(Corrects that Amyris is not using an alcohol-based source for its aviation fuel project as previously stated)

Alternative aviation fuels are a key theme of this year's Paris air show, with the emphasis firmly on securing agreements to purchase large volumes of fuel and drumming up the investment needed to move towards large-scale production.

At the centre of this drive is the Alternative Aviation Fuels Showcase, which, with 16 exhibitors, is three times the size of the alternative fuels display at last year's Farnborough air show. The stand has been put together by Kallman Worldwide, in co-operation with the Commercial Alternative Aviation Fuels Initiative (CAAFI) and SIAE, a division of the French aerospace industries association GIFAS and Paris air show organiser.

"GIFAS have been terrific. They toured Farnborough with us, saw what we'd done and made alternative fuels a major theme of the Paris air show," says CAAFI executive director Richard Altman. "The French organisers have settled on this as being a major feature of the Paris air show." The display will be a global space within the US pavilion, he adds.

Kallman Worldwide president Tom Kallman says he "personally brought" the director of the Paris air show, Gilles Fournier, to see the alternative fuels display at Farnborough, and said he recognised that biofuel is changing the way we do business in the future. Kallman requested that alternative fuels be made a central theme of the Paris air show, to which Fournier "wrote back and said he agreed 100%".

Most of the 16 exhibitors are alternative fuel suppliers (see list). The non-suppliers exhibiting include the Air Transport Association of America (ATA) and Metron Aviation. "The fact that we're getting biofuel companies to move out of their element and into the air show element says a lot. It's a good leading indicator of where we're at," says Altman, who is also expecting "significant dignitary participation", including US Federal Aviation Administration administrator Randy Babbitt and US transportation secretary Ray LaHood. "The level of interest from government folks should be high."

The exhibitors all have positive stories, which they are looking to showcase during the air show, adds Kallman. "The process to take aluminium and turn it into a wing is understood, but these companies are scientists, businessmen and entrepreneurs, hanging out to shout in a room to people who haven't appreciated what they're about."

One of the stand's main goals is to attract the investment needed to scale up production of alternative fuels to commercially-viable levels. "We're not announcing the concept [of alternative fuels] - it's here and it's being purchased as we speak. These companies are out there closing multi-million-dollar arrangements with airlines," says Kallman. "The only downside is how much these guys are able to produce."

In a bid to get the investment community excited about alternative fuels, the display will hold what it is calling Investor Day on 22 June. Members of the investment community will be invited to watch brief presentations from each fuel supplier, with airlines acting as a buyer panel. The following six airlines have stepped forward to support and help to facilitate the display: Air France; American Airlines; British Airways; Lufthansa; Qantas Airways; and United Airlines.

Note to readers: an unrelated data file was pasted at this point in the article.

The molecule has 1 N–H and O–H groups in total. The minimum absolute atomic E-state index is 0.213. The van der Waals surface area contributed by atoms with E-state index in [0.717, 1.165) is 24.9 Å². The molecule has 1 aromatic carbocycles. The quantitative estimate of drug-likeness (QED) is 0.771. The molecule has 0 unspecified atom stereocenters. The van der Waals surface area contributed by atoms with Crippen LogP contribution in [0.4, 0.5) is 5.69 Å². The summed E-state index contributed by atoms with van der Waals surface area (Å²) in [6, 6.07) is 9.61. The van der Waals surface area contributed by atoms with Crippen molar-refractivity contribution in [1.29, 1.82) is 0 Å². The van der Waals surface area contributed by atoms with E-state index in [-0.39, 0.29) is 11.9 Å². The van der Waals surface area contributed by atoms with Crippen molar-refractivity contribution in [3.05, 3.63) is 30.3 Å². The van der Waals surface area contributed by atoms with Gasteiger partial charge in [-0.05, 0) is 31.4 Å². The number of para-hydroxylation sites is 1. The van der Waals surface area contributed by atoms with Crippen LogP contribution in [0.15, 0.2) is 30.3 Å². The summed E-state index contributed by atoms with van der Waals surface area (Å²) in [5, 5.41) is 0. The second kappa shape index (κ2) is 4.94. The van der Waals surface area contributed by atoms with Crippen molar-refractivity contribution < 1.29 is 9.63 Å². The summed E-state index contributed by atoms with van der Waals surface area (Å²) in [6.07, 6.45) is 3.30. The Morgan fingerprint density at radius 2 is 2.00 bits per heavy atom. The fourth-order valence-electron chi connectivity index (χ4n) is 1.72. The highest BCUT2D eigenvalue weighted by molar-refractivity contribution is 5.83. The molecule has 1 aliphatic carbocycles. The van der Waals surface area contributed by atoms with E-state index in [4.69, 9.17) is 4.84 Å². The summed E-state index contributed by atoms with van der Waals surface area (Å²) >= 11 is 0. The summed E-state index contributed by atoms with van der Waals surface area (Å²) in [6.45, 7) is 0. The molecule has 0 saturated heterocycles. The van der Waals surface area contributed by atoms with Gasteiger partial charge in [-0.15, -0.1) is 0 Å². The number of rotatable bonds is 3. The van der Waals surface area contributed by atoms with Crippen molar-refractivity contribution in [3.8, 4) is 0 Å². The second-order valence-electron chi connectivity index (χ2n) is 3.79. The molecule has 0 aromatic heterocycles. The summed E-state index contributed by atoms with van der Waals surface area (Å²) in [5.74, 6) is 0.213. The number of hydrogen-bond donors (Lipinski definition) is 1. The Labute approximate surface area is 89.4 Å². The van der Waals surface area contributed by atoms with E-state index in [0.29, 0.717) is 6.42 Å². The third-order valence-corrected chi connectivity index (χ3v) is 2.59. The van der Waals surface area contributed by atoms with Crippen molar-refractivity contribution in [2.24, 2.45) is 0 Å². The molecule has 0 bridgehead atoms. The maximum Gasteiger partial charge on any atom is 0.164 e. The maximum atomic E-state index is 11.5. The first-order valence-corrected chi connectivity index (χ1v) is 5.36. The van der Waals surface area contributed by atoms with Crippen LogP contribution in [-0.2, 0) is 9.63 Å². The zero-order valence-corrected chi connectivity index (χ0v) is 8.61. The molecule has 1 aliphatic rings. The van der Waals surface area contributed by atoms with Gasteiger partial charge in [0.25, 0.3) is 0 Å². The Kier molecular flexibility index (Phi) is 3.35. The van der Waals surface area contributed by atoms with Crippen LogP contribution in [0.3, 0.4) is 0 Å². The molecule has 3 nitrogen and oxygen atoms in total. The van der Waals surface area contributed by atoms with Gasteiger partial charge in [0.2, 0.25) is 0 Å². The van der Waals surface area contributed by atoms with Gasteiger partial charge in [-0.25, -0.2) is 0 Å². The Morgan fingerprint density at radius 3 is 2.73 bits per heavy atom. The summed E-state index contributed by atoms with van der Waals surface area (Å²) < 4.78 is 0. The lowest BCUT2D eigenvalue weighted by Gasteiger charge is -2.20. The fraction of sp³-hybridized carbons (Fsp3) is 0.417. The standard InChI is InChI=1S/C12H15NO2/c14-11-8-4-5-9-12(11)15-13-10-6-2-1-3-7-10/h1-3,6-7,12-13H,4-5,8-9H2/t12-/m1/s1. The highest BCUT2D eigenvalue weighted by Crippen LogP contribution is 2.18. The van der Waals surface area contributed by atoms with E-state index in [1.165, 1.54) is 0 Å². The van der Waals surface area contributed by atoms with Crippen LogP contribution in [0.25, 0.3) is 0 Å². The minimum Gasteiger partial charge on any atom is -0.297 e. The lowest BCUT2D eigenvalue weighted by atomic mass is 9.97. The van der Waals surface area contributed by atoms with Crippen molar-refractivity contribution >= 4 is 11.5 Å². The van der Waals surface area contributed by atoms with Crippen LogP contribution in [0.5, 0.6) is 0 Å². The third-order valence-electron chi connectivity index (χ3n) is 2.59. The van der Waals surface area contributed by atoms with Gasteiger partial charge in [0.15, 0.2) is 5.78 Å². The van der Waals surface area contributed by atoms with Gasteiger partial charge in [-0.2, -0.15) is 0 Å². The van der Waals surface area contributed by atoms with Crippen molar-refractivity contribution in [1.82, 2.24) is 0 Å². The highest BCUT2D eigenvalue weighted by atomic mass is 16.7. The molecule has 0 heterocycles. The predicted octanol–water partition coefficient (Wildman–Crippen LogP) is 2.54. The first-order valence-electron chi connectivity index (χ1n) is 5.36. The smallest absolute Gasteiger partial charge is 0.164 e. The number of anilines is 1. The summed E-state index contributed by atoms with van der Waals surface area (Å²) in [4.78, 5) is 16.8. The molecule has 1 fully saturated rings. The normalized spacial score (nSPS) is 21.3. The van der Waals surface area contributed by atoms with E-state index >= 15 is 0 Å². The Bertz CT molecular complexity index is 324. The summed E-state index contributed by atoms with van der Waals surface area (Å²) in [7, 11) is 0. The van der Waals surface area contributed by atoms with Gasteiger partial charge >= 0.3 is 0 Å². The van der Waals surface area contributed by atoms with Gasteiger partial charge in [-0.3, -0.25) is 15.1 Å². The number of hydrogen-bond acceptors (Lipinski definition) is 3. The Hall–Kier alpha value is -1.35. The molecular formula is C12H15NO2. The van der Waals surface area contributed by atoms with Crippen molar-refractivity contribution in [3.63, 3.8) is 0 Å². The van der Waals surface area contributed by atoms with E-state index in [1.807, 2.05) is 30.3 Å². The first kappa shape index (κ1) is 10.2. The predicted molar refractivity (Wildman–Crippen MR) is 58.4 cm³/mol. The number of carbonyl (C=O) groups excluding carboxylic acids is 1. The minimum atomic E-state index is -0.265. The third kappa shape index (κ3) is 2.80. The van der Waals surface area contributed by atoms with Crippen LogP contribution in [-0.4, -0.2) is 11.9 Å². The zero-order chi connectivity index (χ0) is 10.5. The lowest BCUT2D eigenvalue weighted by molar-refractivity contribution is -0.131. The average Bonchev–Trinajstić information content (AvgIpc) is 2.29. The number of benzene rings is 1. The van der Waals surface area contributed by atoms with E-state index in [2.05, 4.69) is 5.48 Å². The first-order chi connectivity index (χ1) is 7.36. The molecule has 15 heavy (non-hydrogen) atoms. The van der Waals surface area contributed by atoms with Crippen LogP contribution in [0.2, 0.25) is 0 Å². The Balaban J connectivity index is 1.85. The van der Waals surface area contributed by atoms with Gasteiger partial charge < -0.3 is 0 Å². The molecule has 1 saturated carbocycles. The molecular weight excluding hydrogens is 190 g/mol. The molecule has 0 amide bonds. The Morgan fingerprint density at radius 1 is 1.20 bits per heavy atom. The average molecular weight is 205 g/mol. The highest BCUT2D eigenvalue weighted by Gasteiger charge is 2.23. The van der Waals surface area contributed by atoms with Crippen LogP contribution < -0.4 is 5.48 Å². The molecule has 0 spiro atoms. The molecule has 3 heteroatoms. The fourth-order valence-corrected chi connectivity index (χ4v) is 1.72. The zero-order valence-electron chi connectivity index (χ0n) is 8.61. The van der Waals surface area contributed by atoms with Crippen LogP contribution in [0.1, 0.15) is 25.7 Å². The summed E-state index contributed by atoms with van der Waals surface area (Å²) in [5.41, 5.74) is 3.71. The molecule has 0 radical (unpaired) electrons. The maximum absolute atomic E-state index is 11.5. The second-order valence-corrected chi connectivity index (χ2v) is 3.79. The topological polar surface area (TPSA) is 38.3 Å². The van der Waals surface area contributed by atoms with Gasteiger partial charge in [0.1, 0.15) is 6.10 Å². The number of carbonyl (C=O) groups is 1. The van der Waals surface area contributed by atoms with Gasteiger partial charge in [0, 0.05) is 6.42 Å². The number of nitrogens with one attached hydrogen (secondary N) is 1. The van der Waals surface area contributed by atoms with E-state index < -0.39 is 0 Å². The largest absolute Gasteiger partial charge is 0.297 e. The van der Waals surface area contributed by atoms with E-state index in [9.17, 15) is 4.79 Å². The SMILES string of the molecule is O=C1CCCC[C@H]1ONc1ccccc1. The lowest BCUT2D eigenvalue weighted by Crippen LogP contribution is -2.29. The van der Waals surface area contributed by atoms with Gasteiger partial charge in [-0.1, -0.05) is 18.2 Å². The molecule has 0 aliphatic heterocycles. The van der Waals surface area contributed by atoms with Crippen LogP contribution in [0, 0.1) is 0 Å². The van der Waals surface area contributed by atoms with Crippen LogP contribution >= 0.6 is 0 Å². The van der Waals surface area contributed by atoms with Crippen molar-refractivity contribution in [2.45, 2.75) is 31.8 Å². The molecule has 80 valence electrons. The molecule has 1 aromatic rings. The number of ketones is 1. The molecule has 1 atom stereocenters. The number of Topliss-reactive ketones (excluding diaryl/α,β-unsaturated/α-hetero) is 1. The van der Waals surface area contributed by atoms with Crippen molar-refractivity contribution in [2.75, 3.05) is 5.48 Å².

"There is now an emerging robust investment community interested in these fuels," says Altman. "We're very hopeful we will have representatives from the US Department of Agriculture, investment banking interests from the US and their European equivalents." The aim is for the alternative fuels stand to be buzzing with activity from "a mixture of fuel suppliers, airline buyers and investment communities".

In addition to attracting the attention of investors, Altman hopes the display will lure in more buyers to sign up to purchasing alternative fuels. "The fuel community is looking at our industry as a single buyer," he says.

Peter McKenna, Kallman Worldwide vice-president strategic planning, says he is expecting "a good number of announcements during the show". One of Kallman Worldwide's key goals is to "move this industry to the next level" and secure "agreements to purchase large volumes of fuel", he adds. "We're turning up the volume, and the hope is that coming out of the Paris air show some smaller companies will have attracted the investment [required to scale up production]."

Some of the exhibitors are developing aviation fuel from alcohol-based sources, which Altman describes as the next big thing in the alternative fuels arena. "Alcohol is the next pathway after Fischer Tropsch and HRJ [hydrotreated renewable jet fuel]. We're turning our sights and research into the next pathways."

What the alternative fuels camp is missing in investment, it makes up for in boundless optimism, with Altman saying his "optimism scale has increased fourfold since Farnborough". This followed a "terrific up-tick in interest", including a speech in March by US President Barack Obama, in which he said biofuels for commercial aviation would be a priority.

"We're looking at a significant multiple of interests moving forward in this area," adds Altman, pointing to the expected certification by ASTM International of HRJ fuels combined with "a more favourable financial climate".

Echoing Altman, Kallman says: "We are small but our message is quite loud and we are going to reverberate in every corner of the globe."

Source: Flight Daily News